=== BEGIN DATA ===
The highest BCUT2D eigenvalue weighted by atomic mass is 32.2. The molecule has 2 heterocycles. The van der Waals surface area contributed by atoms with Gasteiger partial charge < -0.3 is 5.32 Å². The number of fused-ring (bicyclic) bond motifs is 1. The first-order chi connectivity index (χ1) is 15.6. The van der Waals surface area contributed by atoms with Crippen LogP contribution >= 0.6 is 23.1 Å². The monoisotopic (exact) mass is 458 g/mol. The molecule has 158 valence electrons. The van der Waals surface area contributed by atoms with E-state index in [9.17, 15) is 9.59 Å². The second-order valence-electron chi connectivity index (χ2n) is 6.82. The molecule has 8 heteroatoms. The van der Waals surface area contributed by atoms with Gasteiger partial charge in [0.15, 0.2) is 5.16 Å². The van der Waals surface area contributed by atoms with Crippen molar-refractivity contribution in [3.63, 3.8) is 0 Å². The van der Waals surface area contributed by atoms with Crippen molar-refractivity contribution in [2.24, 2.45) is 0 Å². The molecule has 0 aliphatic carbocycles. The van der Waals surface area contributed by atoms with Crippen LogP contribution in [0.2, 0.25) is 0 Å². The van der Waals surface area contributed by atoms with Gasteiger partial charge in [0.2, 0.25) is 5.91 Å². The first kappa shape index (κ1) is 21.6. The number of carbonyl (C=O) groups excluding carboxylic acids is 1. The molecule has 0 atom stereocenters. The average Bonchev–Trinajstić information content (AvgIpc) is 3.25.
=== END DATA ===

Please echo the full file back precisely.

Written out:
The highest BCUT2D eigenvalue weighted by atomic mass is 32.2. The molecule has 2 heterocycles. The van der Waals surface area contributed by atoms with Gasteiger partial charge < -0.3 is 5.32 Å². The number of fused-ring (bicyclic) bond motifs is 1. The first-order chi connectivity index (χ1) is 15.6. The van der Waals surface area contributed by atoms with Crippen LogP contribution >= 0.6 is 23.1 Å². The monoisotopic (exact) mass is 458 g/mol. The molecule has 158 valence electrons. The van der Waals surface area contributed by atoms with E-state index in [9.17, 15) is 9.59 Å². The second-order valence-electron chi connectivity index (χ2n) is 6.82. The molecule has 8 heteroatoms. The van der Waals surface area contributed by atoms with Gasteiger partial charge in [0.15, 0.2) is 5.16 Å². The van der Waals surface area contributed by atoms with Crippen molar-refractivity contribution in [3.63, 3.8) is 0 Å². The van der Waals surface area contributed by atoms with Crippen molar-refractivity contribution in [2.24, 2.45) is 0 Å². The molecule has 0 aliphatic carbocycles. The van der Waals surface area contributed by atoms with Crippen LogP contribution in [0.2, 0.25) is 0 Å². The van der Waals surface area contributed by atoms with Gasteiger partial charge in [0.2, 0.25) is 5.91 Å². The first kappa shape index (κ1) is 21.6. The number of carbonyl (C=O) groups excluding carboxylic acids is 1. The molecule has 0 atom stereocenters. The average Bonchev–Trinajstić information content (AvgIpc) is 3.25.